HAIRSPRAY (2007). A testing of the mainstream waters, maverick moviemaker John Waters' 1988 Hairspray was a critical hit that was eventually turned into a Broadway musical before being brought back to the screen this past summer. A similar screen-to-stage-to-screen journey didn't help The Producers, but Hairspray happily met with more success, grossing $118 million at the box office. It's one of the year's biggest treats, smoothing out but never compromising the themes that made Waters' film such a quirky delight. An ode to being different, Hairspray, set in 1960s Baltimore, stars appealing newcomer Nikki Blonsky as Tracy Turnblad, an overweight teenager who won't let her pleasantly plump figure get in the way of following her dream to dance. The film's hot-topic issues (including racism) are presented in the realm of feel-good fantasy, meaning that reality has no place in this particular picture. It's first and foremost a musical, and director Adam Shankman does a commendable job of filming the song-and-dance routines in a manner that accentuates the total skills involved (the noticeable lack of rapid MTV-style cuts is greatly appreciated). All of the principals are allowed to belt out at least one number apiece, and their enthusiasm and energy is positively infectious. The weakest cast link is, perhaps surprisingly, John Travolta (in drag as Tracy's plump mom): He fails to adequately fill the large shoes of the late Divine, who was simply, well, divine in Waters' original screen version. As for Waters, he stuck around to make sure that the circle's complete. Look for him in a split-second cameo at the beginning: He's the pervert who flashes a trio of housewives on the street.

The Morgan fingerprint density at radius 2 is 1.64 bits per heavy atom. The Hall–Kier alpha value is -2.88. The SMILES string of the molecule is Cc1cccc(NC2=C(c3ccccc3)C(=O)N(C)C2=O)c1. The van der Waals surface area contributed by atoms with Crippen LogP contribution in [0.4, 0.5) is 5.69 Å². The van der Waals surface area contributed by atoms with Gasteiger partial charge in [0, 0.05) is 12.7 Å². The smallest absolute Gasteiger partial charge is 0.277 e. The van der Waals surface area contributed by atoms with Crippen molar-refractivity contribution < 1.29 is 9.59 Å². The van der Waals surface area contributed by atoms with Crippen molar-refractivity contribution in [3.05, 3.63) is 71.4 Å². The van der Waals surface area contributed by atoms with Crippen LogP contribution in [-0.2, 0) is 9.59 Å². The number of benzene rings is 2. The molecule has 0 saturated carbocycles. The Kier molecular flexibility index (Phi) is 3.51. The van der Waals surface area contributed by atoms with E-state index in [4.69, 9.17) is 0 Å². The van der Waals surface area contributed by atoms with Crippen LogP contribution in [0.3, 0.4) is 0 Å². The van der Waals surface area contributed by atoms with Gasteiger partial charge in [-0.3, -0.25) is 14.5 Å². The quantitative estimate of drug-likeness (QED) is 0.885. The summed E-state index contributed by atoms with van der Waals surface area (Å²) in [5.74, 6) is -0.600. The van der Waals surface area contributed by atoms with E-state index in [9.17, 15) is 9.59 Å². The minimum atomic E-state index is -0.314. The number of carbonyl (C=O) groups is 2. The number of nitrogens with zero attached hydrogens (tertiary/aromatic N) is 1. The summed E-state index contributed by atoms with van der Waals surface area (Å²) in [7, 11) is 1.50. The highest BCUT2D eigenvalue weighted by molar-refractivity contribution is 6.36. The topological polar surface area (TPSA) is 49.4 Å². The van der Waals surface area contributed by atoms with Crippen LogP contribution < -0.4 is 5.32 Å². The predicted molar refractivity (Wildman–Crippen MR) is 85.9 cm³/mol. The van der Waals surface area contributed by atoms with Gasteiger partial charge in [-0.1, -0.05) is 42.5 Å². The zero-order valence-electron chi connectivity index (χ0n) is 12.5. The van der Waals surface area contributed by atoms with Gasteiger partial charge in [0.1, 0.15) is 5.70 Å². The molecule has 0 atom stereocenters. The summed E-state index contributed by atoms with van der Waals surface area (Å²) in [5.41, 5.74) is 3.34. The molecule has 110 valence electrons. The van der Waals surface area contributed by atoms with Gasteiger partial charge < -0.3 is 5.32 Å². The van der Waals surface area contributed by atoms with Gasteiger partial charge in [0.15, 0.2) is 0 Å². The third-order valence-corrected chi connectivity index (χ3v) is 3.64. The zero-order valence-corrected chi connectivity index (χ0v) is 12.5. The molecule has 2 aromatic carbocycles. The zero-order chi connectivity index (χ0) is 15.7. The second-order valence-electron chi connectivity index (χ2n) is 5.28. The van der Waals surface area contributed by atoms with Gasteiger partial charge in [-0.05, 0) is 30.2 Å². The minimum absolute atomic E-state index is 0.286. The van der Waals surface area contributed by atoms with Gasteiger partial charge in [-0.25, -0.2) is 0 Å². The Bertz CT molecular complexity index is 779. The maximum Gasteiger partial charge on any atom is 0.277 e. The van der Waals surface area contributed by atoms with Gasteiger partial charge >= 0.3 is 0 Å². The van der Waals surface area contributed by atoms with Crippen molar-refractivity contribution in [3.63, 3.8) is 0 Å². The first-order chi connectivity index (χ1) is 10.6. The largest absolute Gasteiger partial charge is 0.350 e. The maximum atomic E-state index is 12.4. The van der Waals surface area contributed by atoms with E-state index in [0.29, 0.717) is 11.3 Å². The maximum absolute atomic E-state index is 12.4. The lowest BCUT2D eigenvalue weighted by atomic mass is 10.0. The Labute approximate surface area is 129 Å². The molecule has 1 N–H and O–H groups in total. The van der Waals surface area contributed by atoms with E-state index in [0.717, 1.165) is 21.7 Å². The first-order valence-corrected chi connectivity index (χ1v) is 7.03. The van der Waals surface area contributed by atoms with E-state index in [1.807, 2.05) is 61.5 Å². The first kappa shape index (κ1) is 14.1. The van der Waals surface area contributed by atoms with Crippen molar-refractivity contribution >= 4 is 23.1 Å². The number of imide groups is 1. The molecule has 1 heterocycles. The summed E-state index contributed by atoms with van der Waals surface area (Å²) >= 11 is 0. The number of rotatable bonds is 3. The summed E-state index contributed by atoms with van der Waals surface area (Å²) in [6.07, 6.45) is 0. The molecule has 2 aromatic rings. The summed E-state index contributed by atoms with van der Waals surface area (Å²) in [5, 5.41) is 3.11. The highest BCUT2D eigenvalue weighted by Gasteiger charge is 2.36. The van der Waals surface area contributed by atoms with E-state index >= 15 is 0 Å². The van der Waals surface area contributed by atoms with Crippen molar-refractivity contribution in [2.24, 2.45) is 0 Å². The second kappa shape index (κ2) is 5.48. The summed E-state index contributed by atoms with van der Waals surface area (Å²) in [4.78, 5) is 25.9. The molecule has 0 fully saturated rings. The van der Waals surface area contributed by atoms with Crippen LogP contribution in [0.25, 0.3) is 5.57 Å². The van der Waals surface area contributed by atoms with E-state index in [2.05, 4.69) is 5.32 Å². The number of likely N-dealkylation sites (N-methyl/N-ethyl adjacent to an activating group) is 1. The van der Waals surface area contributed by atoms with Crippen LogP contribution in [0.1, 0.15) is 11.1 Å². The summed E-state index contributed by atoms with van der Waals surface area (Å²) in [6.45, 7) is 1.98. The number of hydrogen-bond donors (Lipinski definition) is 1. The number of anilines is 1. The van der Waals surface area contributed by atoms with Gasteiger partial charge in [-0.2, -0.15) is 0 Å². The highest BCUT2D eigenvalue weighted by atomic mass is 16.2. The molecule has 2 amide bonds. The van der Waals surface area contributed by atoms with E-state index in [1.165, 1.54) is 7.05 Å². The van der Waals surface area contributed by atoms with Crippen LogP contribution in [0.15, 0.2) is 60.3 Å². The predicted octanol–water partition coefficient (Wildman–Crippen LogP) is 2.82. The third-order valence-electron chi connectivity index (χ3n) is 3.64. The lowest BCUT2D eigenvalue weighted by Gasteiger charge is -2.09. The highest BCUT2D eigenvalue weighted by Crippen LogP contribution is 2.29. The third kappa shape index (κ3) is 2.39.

DVD extras in the two-disc Shake & Shimmy Edition include audio commentary by Shankman and Blonsky, separate commentary by producers Craig Zadan and Neil Meron, a 78-minute making-of feature, deleted and alternate scenes, a piece tracing "The Roots of Hairspray," and detailed looks at the film's musical numbers.